INDRAMAYU, Indonesia (Reuters) - Caked in mud up to their knees, a small group of Indonesian youngsters plant mangrove saplings along a stretch of exposed coastline next to the Java Sea under the watchful eye of local environmentalist Samsudin.
A former school teacher, Samsudin has now dedicated his life to conservation and uses puppetry and storytelling to spread his message to the young about the importance of protecting mangroves in an area suffering massive coastal erosion.
“To keep tides from hitting us, we plant mangroves, forests for animals and oxygen for us to live. I weave everything into my stories,” said Samsudin, 50, as he mused how some people in the area saw mangroves as a “nuisance” and would pull them out.
Indonesia is home to over a fifth of the world’s mangrove forests, which naturally help keep out high tidal waters. But for years, coastal communities have chopped down trees to clear the way for fish and shrimp farms, and for rice paddies.
Samsudin teaches local children aged 11 to 15 three times a week about how to look after the environment, sometimes illustrating it with puppets of monkeys and orangutans.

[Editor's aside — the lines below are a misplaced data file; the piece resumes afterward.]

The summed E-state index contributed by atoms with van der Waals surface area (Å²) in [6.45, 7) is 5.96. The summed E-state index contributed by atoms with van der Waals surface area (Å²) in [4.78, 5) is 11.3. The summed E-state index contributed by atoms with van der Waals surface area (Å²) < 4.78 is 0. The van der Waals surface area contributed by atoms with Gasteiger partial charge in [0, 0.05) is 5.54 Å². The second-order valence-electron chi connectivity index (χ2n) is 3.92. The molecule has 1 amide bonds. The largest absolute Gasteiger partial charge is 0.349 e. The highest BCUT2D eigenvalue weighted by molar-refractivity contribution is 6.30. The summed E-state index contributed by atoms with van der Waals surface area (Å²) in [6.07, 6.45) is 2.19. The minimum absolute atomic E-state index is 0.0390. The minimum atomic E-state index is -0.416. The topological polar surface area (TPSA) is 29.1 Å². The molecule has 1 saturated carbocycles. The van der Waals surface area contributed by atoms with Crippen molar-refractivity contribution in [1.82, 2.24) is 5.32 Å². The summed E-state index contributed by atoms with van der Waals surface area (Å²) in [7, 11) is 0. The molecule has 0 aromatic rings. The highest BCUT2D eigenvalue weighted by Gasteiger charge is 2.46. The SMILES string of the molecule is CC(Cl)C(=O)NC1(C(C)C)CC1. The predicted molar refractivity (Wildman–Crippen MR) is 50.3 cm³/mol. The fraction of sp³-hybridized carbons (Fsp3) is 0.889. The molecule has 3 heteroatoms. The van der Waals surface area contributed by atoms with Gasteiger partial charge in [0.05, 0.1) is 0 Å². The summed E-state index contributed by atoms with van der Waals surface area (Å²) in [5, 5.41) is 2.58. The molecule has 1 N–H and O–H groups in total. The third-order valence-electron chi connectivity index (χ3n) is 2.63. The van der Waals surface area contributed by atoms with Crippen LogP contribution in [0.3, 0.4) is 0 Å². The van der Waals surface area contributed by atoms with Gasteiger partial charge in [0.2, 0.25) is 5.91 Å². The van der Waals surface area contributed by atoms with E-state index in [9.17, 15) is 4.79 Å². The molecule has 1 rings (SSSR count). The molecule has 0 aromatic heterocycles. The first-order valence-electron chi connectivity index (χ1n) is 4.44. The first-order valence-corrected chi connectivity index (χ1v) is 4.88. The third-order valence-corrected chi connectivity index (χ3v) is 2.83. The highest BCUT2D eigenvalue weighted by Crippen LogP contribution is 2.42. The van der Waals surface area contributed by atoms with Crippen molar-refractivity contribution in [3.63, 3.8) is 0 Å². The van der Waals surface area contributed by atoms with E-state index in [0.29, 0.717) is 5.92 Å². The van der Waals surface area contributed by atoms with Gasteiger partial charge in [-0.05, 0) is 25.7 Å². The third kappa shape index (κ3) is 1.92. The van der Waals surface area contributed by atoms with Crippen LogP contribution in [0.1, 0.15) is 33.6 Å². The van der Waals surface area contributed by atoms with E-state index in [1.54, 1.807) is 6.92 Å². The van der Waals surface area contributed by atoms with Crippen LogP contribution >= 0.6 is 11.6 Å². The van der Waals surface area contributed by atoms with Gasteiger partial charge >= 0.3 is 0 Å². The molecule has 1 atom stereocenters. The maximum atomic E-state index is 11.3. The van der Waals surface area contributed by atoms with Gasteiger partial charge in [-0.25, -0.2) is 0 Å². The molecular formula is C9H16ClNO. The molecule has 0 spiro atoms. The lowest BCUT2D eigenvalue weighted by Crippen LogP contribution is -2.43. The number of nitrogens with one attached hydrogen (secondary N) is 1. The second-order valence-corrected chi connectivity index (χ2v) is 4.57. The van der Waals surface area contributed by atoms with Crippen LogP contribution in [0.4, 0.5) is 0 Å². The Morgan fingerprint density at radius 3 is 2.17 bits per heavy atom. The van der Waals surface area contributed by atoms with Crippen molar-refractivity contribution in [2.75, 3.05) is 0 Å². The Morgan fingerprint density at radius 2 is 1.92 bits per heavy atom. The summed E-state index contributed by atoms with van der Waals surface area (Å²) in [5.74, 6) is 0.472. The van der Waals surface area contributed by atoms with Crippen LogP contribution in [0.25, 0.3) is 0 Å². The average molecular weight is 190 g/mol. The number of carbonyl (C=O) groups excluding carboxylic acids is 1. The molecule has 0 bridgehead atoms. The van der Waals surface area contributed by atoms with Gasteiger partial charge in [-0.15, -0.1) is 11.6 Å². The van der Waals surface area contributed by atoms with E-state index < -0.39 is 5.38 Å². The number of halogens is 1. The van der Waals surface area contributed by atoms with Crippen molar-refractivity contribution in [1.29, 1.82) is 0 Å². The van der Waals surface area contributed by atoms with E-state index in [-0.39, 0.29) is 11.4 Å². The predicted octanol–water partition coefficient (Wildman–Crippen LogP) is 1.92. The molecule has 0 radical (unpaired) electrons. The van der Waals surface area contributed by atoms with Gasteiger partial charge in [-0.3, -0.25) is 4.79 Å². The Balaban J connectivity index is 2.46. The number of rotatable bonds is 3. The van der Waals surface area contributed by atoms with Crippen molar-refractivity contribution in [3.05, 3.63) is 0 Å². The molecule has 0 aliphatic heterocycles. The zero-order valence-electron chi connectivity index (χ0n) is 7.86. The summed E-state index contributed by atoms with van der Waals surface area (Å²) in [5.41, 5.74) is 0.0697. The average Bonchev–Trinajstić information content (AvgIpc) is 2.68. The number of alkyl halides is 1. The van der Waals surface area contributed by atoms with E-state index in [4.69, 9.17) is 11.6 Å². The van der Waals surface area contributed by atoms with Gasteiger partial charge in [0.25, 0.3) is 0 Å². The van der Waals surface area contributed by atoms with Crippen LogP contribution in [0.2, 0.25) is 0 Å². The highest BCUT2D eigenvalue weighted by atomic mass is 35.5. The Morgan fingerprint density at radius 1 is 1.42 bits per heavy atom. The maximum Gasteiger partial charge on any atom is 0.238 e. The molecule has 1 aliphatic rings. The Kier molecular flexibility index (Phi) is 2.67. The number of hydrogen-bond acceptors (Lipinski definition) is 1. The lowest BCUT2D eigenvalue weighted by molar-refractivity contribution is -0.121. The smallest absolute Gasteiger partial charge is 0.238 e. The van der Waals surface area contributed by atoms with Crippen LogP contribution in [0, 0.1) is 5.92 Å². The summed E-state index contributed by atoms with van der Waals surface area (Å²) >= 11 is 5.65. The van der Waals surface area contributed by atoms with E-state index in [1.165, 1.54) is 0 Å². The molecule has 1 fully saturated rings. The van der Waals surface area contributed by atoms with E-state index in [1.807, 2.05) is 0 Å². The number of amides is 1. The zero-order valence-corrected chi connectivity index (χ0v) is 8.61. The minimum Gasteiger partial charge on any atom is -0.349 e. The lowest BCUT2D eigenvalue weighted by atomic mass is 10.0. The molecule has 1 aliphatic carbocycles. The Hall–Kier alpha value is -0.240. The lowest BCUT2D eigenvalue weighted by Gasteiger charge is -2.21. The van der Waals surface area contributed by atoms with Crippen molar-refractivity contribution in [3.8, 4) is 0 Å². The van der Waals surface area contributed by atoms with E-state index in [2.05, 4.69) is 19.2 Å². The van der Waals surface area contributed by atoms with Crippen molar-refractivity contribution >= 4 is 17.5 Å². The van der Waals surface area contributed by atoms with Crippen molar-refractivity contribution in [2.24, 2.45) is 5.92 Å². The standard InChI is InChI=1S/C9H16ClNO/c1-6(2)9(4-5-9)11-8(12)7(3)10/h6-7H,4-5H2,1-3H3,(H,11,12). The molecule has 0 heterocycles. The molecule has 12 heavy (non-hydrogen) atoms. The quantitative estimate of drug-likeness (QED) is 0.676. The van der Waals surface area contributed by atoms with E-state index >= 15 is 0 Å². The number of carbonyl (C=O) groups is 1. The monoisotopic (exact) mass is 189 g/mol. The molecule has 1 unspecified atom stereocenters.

Samsudin, who uses one name, reckons he has helped plant 700 hectares in the area.
While his efforts are locally focused, the issue has reached national attention and Indonesia recently embarked on one of the world’s biggest campaigns to restore mangroves, targeting 150,000 hectares (370,660 acres) annually across nine provinces up to 2024.
Indonesia, an archipelago of thousands of islands, has about 3.3 million hectares of mangrove, with more than 600,000 hectares in critical condition, Hartono, the chief of the mangrove restoration body, told Reuters.
Data from Indonesia’s forestry ministry from 2017 estimates more than 1.8 million hectares of mangroves are damaged.
Hartono, who goes by one name like many Indonesians, said the main causes of the degradation in Indonesia were illegal logging and land conversion.
Cukup Rudiyanto, another activist in Indramayu who plants mangroves, also blames a lack of sedimentation in this coastal area east of the capital Jakarta for harming mangroves.
For Samsudin, teaching about the issue is a labour of love, even though he admits some in his own family question why he devotes so much time to it.
But for 12-year-old Muhammad Jefri, one of Samsudin’s students, the lessons resonate.
“I want to protect the environment, because it’s important for people,” he said.
Additional reporting by Willy Kurniawan and Johan Purnomo; Editing by Ed Davies and Himani Sarkar
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